When Larry Sawyer joined PayPal as a senior UX designer in 2014, he was tasked with making PayPal’s internal apps not just easier to use but more robust.
Sawyer’s typical projects involve building internal apps that help numerous PayPal teams. A few of these projects include site reliability engineering, ensuring the PayPal sites and all their products work seamlessly and reliably. To do so requires large-scale prototyping and testing. Which is made harder when you’re the world’s leading online payments system where data complexity is a given and data security a must.
On a regular basis, Sawyer might have 38 different projects active in UXPin. And, as the company and its offerings mature, he’s found that the apps themselves have become far more complex and rich. To speed development, Sawyer meets with engineers and systems architects for an hour every day, going through the design status of hot projects, even refining them on the fly.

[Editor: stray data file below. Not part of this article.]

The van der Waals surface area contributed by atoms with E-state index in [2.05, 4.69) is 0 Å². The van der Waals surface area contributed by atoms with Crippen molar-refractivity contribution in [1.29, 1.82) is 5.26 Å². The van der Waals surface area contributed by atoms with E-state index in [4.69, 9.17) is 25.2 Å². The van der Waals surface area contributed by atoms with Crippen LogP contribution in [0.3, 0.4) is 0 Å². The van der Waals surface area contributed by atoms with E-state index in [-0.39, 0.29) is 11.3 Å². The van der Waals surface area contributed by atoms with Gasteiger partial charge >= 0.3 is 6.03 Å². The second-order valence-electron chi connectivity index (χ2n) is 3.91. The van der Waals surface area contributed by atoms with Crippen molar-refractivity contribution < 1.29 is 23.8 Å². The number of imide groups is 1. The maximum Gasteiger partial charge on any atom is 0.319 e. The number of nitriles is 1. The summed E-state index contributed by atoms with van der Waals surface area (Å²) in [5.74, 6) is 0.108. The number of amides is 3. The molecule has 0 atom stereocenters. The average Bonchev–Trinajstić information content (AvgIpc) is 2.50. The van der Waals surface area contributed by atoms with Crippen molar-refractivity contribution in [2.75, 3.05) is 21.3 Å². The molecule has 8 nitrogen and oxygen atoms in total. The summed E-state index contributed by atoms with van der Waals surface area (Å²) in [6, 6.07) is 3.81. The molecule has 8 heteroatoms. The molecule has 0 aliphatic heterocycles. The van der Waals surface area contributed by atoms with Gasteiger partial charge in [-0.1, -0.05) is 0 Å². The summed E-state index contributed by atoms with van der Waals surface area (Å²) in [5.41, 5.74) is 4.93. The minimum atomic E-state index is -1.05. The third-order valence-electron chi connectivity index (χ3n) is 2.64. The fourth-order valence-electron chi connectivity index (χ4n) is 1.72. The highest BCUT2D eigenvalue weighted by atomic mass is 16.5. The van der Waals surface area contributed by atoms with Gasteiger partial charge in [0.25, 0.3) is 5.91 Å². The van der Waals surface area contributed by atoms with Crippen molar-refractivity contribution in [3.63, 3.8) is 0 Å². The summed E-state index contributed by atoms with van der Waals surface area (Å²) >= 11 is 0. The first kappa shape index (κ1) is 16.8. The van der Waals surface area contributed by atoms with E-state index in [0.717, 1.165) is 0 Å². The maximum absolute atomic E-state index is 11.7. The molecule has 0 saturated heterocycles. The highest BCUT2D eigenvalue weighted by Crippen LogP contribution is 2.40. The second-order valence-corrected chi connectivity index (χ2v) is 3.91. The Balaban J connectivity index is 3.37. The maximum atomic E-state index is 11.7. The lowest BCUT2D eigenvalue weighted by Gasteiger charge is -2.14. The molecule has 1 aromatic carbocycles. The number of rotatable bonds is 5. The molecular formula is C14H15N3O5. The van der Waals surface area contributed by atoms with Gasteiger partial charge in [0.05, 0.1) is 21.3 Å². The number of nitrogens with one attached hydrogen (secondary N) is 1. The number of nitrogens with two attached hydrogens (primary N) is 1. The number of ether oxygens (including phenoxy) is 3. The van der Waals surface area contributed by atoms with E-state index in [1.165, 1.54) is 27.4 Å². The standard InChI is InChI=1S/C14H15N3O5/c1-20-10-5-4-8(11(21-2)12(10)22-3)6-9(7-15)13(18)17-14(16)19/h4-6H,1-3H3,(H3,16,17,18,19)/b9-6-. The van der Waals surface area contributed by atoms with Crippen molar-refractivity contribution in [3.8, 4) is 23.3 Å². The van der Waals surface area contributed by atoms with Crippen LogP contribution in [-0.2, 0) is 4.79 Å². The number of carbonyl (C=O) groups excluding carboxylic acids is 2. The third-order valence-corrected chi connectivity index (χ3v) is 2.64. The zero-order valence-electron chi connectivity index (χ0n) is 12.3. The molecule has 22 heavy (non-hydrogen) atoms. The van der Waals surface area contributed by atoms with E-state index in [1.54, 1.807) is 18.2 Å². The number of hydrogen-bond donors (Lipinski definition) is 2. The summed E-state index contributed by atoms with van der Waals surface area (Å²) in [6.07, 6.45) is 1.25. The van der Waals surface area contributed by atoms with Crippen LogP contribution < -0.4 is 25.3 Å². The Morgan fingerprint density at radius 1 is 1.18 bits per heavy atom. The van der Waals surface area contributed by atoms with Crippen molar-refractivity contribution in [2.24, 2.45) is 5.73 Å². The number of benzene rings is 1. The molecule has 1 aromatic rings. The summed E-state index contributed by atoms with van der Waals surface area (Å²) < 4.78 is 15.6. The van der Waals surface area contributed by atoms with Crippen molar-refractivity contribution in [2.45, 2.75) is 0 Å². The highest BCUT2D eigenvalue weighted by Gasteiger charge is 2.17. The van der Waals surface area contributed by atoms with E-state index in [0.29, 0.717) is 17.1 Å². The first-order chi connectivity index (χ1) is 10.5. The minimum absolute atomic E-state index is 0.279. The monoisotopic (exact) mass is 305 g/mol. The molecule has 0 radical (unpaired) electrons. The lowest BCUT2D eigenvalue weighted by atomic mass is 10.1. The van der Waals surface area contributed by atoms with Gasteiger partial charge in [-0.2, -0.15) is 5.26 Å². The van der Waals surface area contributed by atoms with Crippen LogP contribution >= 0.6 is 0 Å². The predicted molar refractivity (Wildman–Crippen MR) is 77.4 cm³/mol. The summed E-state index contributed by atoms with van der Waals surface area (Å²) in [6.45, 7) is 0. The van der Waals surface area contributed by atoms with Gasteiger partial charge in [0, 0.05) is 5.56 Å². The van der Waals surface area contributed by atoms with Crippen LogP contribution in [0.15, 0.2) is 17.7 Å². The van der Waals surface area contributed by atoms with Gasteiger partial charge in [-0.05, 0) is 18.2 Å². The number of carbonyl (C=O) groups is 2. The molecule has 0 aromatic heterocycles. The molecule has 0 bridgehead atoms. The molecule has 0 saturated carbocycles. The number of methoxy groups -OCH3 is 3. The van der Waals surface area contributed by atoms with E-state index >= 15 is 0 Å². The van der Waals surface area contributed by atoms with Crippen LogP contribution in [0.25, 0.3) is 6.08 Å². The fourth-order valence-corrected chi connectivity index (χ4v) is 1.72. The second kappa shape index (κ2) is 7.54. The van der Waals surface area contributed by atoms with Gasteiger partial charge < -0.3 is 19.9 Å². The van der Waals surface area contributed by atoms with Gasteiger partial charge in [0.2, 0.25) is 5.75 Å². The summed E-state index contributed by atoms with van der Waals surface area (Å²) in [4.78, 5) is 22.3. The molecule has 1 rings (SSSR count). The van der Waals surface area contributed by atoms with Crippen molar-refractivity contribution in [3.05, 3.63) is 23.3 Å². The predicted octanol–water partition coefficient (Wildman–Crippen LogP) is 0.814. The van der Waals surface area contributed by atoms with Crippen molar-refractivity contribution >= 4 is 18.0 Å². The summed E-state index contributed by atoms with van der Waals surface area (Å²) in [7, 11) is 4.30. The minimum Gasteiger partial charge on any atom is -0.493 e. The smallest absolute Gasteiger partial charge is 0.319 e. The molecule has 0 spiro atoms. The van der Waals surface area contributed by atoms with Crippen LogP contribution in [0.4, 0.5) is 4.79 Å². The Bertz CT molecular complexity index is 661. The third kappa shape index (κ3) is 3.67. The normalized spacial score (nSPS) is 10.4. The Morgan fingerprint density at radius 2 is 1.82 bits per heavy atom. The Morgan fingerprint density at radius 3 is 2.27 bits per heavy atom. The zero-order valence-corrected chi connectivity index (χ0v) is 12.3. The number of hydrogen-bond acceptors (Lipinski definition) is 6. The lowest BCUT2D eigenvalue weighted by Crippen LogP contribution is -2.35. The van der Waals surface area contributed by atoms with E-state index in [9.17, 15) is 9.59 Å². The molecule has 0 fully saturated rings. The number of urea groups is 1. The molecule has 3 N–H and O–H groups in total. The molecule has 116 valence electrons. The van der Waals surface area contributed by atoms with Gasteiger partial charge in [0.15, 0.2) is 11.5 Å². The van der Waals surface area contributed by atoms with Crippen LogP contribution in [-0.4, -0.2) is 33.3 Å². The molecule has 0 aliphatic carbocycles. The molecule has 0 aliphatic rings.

Sawyer can’t stress enough how much easier collaboration is now with UXPin. Currently working with 5-6 different teams, he can easily send product managers and senior management UXPin URLs, get their feedback and move on quickly. In fact, he tries to arrive in the office early to respond to UXPin-generated emails where non-technical product staff have left pins to show what changes they want, making it simple for Sawyer to know exactly what to address.
UXPin has also helped Sawyer and his colleagues score big wins with senior executives. For example, when a senior director from the field wanted to show upper management what an app he wanted to build to solve a customer service interaction issue, Sawyer was able to not just “put the idea on a piece of paper,” as was requested, by create a powerful mock-up that went all the way up to PayPal CTO and team, who loved the application and quickly green-lighted it.